Schindler completes 48-year career as special ed teacher


By: Jane Schuchardt

Growing up on a farm near Palmer and while attending school, Louise Schindler discovered she had “an attraction to those who needed help.” She specifically remembers a classmate with muscular dystrophy who constantly got teased and pushed around.

“I’d help,” she said, 71 she is wrapping up 48 years of fulltime teaching special education, including parttime in summers. Her last day at the Nebraska Educational Service Unit’s Central Learning Center #8 (ESU-8) in Clearwater was May 16.  

Though she admitted it’s tough to leave the young people in dire need of learning basic skills, she’s looking forward to spending more time with her 11 grandchildren (five girls and six boys ages 2-22), catching up with lifelong friends, spending time with siblings, and finishing up her brick patio. 

As she struck a pose for a photo on the patio complete with water foundation, gazebo, firepit, and seating area north of the farmhouse, she quipped, “Come back when I get my flowers planted!” 

Though weeding, planting, and tending plants, along with along with her love of canning, baking, cooking, and hiking will fill her days in retirement years, she lamented, “I do love my teaching.” 

And no matter how hard it can be to teach a child with special needs, Schindler said that, when she took her first job with ESU-8 in 1976, “I made a vow to myself never to be a crabby teacher.” 

Evidently this mantra has worked since former students continue to stay in touch and approach her with thanks constantly. She shared one of many stories – “A student graduated at age 21, his mom helped him find an apartment. He called me when he was spending his first night alone saying his heart was pounding. We talked a long time. Today he works, makes his own food, gets a ride to his job, and contributes to society just like anyone else.” 

Before the Individuals with Disabilities Education Act (IDEA) became law in 1975, students such as those Schindler taught would be placed in institutional care or were kept at home. IDEA makes free appropriate public education and related services available to eligible youth with disabilities now through age 21, up from age 18.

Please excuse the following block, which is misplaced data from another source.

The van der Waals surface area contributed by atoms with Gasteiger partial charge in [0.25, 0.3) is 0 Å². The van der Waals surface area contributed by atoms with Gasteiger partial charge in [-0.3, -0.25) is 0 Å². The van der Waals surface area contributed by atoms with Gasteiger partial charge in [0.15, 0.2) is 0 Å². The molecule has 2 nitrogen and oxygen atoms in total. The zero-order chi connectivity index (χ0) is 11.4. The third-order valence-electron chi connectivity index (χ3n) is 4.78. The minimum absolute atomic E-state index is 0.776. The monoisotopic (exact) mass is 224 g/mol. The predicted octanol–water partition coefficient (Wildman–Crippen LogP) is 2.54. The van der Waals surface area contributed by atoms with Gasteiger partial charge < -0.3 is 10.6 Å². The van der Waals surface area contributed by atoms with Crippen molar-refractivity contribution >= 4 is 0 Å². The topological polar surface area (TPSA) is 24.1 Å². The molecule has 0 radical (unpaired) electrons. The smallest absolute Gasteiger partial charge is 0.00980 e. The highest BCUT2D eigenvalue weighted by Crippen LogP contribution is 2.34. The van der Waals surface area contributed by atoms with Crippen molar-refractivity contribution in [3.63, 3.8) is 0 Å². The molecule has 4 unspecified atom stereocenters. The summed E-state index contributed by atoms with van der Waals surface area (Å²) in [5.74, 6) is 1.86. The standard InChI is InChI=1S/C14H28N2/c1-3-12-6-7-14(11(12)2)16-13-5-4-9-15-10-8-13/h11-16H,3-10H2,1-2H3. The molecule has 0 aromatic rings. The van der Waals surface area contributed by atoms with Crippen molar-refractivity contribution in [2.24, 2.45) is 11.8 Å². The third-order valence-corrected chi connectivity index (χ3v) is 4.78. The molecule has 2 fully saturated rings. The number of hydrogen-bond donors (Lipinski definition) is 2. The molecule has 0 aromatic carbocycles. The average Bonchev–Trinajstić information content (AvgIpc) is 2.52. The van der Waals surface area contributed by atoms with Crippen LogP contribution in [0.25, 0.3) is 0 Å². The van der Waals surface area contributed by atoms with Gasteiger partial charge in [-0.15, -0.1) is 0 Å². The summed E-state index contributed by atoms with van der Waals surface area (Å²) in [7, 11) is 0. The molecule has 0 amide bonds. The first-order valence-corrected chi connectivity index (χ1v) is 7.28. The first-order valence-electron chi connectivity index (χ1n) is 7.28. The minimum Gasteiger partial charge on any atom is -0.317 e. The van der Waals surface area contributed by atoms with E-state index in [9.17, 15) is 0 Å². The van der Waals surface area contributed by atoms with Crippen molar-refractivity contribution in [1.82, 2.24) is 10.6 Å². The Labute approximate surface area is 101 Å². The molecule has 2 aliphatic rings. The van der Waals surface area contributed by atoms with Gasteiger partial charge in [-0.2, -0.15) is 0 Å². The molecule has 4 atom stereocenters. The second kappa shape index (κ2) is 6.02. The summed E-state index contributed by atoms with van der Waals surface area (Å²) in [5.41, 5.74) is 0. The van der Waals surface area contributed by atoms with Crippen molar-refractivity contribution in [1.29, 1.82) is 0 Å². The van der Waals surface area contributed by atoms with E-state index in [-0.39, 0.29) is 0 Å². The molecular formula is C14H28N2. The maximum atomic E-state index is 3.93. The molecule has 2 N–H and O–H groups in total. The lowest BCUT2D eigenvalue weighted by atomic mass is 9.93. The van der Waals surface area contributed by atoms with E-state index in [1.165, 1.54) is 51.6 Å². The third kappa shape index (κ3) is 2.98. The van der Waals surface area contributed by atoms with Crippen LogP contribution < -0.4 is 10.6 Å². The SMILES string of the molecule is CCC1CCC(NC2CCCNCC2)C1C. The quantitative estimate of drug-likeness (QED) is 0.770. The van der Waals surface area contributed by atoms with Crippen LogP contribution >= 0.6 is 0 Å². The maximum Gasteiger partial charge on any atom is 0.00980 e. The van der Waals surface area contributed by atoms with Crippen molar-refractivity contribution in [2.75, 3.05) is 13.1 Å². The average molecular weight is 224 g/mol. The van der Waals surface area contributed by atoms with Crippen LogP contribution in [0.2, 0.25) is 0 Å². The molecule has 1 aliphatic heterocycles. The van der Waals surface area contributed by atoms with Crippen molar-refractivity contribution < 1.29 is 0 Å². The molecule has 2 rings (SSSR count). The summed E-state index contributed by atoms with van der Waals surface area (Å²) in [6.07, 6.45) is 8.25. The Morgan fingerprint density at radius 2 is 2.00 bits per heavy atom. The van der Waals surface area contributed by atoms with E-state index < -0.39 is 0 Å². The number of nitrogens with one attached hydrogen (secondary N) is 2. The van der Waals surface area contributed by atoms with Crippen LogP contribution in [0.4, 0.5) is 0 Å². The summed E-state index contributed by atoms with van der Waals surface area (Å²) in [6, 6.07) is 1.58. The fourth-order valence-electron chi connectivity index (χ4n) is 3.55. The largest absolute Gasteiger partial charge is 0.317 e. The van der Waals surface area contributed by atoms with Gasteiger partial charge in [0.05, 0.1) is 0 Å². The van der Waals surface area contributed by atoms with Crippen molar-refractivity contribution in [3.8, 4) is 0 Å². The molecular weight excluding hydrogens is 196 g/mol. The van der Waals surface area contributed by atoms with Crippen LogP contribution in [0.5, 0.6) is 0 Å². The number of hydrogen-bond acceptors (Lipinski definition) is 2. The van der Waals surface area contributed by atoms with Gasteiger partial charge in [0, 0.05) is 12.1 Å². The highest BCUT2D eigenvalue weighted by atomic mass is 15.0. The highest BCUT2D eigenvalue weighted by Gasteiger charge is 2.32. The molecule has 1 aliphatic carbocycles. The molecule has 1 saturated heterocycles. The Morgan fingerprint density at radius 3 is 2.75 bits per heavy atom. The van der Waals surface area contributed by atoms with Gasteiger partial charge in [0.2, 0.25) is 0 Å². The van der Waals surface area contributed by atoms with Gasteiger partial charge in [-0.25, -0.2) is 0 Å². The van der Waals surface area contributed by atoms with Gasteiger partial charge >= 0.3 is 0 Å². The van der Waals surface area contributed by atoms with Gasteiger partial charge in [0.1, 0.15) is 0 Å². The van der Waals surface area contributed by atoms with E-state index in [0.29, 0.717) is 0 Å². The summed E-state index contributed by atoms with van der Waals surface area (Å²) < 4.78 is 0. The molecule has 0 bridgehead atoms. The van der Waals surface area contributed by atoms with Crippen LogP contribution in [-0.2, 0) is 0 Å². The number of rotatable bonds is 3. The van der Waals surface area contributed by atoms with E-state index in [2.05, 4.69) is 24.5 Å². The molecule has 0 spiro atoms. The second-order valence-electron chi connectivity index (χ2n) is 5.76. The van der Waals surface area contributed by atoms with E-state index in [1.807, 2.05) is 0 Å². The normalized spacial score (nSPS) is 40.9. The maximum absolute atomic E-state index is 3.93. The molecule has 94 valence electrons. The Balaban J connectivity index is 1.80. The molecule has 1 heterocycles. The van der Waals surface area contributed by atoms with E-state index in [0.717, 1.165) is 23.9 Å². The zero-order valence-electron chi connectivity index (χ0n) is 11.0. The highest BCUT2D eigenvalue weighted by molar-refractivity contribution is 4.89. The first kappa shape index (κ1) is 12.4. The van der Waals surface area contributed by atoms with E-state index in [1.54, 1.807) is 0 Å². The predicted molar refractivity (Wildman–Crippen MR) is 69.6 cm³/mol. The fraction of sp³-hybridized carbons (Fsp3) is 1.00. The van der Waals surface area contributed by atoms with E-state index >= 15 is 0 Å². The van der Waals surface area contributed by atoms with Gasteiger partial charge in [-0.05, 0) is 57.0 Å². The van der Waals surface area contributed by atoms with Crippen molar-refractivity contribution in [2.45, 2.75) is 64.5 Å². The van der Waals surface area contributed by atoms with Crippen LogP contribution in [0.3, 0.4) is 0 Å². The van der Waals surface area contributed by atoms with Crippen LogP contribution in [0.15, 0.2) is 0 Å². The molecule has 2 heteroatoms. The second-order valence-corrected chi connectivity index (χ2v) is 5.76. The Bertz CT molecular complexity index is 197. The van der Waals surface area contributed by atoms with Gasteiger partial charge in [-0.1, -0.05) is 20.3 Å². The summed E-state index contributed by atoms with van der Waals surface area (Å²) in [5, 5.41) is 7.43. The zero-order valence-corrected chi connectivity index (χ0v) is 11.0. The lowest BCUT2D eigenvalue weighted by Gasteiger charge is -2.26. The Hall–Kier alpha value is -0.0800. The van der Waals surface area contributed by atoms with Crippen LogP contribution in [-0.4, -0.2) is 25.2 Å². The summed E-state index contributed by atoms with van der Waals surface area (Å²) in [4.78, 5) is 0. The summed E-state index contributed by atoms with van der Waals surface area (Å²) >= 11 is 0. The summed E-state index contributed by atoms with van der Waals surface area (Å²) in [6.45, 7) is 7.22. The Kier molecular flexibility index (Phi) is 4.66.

“We want them to be as independent as possible,” she said, and to meet their full potential without someone doing everything for them. “It’s so rewarding,” Schindler said with immense passion as she shared that “they have no skills when they come in.” First, she builds trust and regulation of emotions and then motivation to learn. 

The classroom is hands-on, learning by doing. For example, the learning lab might be shopping, or bowling, or going to the movies, or the kitchen or laundry room, always with caring and understanding of their home situation and their mental capability. Some students also have physical challenges. All classes are pass-fail based on the student’s Individual Educational Plan (IEP). 

Back on the farm about five miles northwest of Elgin, the one she and hubby Glen bought in 1974 when they married, Schindler said she’s not really involved in the livestock, corn, and beans operation. “I have three sons!” she said as she gleamed with pride about those sons, all from Elgin. The eldest works fulltime with the farming operation, and the other two work at Central Valley Ag and owns a heating and air conditioning business, respectively. She also has a daughter who lives in Clarkson. All are married. 

She got her teaching credential in 1975 as a graduate of the Kearney State College (now University of Nebraska at Kearney) with a Bachelor of Arts in Mental Retardation. 

“I hated that title,” she spouted and is thankful the name for these ‘special young people’ morphed over time to eventually be called special education. 

She also has endorsements in elementary education, learning disabilities, and transitioning to work. 

Schindler is a member of St. Boniface Catholic Church, Elgin, where she is a lector and circle member, and has provided religious education for youth. 

For Elgin’s Louise Schindler, a special education expert, let’s all take pride in how special she is to our community for the compassion, caring, and understanding she has shown toward her students. Thank you, teacher Louise.